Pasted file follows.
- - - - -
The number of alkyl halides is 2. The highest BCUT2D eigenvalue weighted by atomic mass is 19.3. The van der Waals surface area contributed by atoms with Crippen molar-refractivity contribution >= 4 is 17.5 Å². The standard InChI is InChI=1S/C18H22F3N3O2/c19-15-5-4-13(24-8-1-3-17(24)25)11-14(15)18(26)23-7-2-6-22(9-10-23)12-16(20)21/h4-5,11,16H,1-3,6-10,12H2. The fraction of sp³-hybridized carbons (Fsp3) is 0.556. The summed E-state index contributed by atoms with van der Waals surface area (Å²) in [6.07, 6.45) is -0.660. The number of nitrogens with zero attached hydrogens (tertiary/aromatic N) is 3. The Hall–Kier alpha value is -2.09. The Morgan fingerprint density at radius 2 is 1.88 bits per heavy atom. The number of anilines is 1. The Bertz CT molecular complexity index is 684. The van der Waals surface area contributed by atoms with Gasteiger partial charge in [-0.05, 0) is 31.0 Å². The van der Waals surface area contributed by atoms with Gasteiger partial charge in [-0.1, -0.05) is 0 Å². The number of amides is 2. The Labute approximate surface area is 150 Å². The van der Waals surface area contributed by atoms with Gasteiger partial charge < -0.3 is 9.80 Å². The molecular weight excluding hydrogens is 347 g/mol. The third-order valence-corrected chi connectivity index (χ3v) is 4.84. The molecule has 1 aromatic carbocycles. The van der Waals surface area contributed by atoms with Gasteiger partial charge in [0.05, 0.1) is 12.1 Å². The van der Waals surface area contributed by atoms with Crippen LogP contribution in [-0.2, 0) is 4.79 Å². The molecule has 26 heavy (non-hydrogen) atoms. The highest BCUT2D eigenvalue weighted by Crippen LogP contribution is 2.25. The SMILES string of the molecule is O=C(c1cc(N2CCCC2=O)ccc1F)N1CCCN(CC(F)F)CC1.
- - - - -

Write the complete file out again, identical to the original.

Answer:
The number of alkyl halides is 2. The highest BCUT2D eigenvalue weighted by atomic mass is 19.3. The van der Waals surface area contributed by atoms with Crippen molar-refractivity contribution >= 4 is 17.5 Å². The standard InChI is InChI=1S/C18H22F3N3O2/c19-15-5-4-13(24-8-1-3-17(24)25)11-14(15)18(26)23-7-2-6-22(9-10-23)12-16(20)21/h4-5,11,16H,1-3,6-10,12H2. The fraction of sp³-hybridized carbons (Fsp3) is 0.556. The summed E-state index contributed by atoms with van der Waals surface area (Å²) in [6.07, 6.45) is -0.660. The number of nitrogens with zero attached hydrogens (tertiary/aromatic N) is 3. The Hall–Kier alpha value is -2.09. The Morgan fingerprint density at radius 2 is 1.88 bits per heavy atom. The number of anilines is 1. The Bertz CT molecular complexity index is 684. The van der Waals surface area contributed by atoms with Gasteiger partial charge in [-0.05, 0) is 31.0 Å². The van der Waals surface area contributed by atoms with Gasteiger partial charge in [-0.1, -0.05) is 0 Å². The number of amides is 2. The Labute approximate surface area is 150 Å². The van der Waals surface area contributed by atoms with Gasteiger partial charge < -0.3 is 9.80 Å². The molecular weight excluding hydrogens is 347 g/mol. The third-order valence-corrected chi connectivity index (χ3v) is 4.84. The molecule has 1 aromatic carbocycles. The van der Waals surface area contributed by atoms with Gasteiger partial charge in [0.05, 0.1) is 12.1 Å². The van der Waals surface area contributed by atoms with Crippen LogP contribution in [-0.2, 0) is 4.79 Å². The molecule has 26 heavy (non-hydrogen) atoms. The highest BCUT2D eigenvalue weighted by Crippen LogP contribution is 2.25. The SMILES string of the molecule is O=C(c1cc(N2CCCC2=O)ccc1F)N1CCCN(CC(F)F)CC1.